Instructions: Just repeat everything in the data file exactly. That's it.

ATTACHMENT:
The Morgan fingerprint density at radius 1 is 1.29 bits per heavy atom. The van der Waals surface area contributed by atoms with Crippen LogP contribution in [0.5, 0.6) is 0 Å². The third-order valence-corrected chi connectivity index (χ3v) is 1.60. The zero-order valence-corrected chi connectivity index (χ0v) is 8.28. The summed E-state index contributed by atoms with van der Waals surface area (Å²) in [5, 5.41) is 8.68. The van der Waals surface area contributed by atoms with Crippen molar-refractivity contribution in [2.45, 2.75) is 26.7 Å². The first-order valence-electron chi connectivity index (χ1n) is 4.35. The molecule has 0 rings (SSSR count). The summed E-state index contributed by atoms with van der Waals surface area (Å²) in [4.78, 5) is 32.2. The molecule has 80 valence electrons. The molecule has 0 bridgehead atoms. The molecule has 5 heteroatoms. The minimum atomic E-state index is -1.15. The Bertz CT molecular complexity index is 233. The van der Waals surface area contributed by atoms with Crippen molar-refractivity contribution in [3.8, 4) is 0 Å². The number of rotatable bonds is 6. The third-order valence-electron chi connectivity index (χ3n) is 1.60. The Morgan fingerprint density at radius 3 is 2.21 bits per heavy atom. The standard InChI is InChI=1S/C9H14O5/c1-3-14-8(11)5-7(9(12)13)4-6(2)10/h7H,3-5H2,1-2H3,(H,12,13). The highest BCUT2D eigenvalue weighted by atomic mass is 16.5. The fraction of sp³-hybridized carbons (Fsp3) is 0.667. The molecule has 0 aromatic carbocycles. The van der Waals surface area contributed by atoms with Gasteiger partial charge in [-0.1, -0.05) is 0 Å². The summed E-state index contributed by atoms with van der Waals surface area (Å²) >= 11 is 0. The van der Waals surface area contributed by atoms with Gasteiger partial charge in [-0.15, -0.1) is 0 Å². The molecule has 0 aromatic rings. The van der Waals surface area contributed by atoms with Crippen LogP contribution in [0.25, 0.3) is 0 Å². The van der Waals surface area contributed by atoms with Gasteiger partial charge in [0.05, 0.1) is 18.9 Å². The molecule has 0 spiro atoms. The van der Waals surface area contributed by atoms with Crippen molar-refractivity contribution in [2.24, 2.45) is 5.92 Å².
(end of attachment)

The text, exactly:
The Morgan fingerprint density at radius 1 is 1.29 bits per heavy atom. The van der Waals surface area contributed by atoms with Crippen LogP contribution in [0.5, 0.6) is 0 Å². The third-order valence-corrected chi connectivity index (χ3v) is 1.60. The zero-order valence-corrected chi connectivity index (χ0v) is 8.28. The summed E-state index contributed by atoms with van der Waals surface area (Å²) in [5, 5.41) is 8.68. The van der Waals surface area contributed by atoms with Crippen molar-refractivity contribution in [2.45, 2.75) is 26.7 Å². The first-order valence-electron chi connectivity index (χ1n) is 4.35. The molecule has 0 rings (SSSR count). The summed E-state index contributed by atoms with van der Waals surface area (Å²) in [4.78, 5) is 32.2. The molecule has 80 valence electrons. The molecule has 0 bridgehead atoms. The molecule has 5 heteroatoms. The minimum atomic E-state index is -1.15. The Bertz CT molecular complexity index is 233. The van der Waals surface area contributed by atoms with Crippen molar-refractivity contribution in [3.8, 4) is 0 Å². The number of rotatable bonds is 6. The third-order valence-electron chi connectivity index (χ3n) is 1.60. The Morgan fingerprint density at radius 3 is 2.21 bits per heavy atom. The standard InChI is InChI=1S/C9H14O5/c1-3-14-8(11)5-7(9(12)13)4-6(2)10/h7H,3-5H2,1-2H3,(H,12,13). The highest BCUT2D eigenvalue weighted by atomic mass is 16.5. The fraction of sp³-hybridized carbons (Fsp3) is 0.667. The molecule has 0 aromatic carbocycles. The van der Waals surface area contributed by atoms with Gasteiger partial charge in [-0.1, -0.05) is 0 Å². The summed E-state index contributed by atoms with van der Waals surface area (Å²) >= 11 is 0. The van der Waals surface area contributed by atoms with Gasteiger partial charge in [-0.15, -0.1) is 0 Å². The molecule has 0 aromatic rings. The van der Waals surface area contributed by atoms with Crippen LogP contribution in [0.25, 0.3) is 0 Å². The van der Waals surface area contributed by atoms with Gasteiger partial charge in [0.05, 0.1) is 18.9 Å². The molecule has 0 spiro atoms. The van der Waals surface area contributed by atoms with Crippen molar-refractivity contribution in [2.24, 2.45) is 5.92 Å².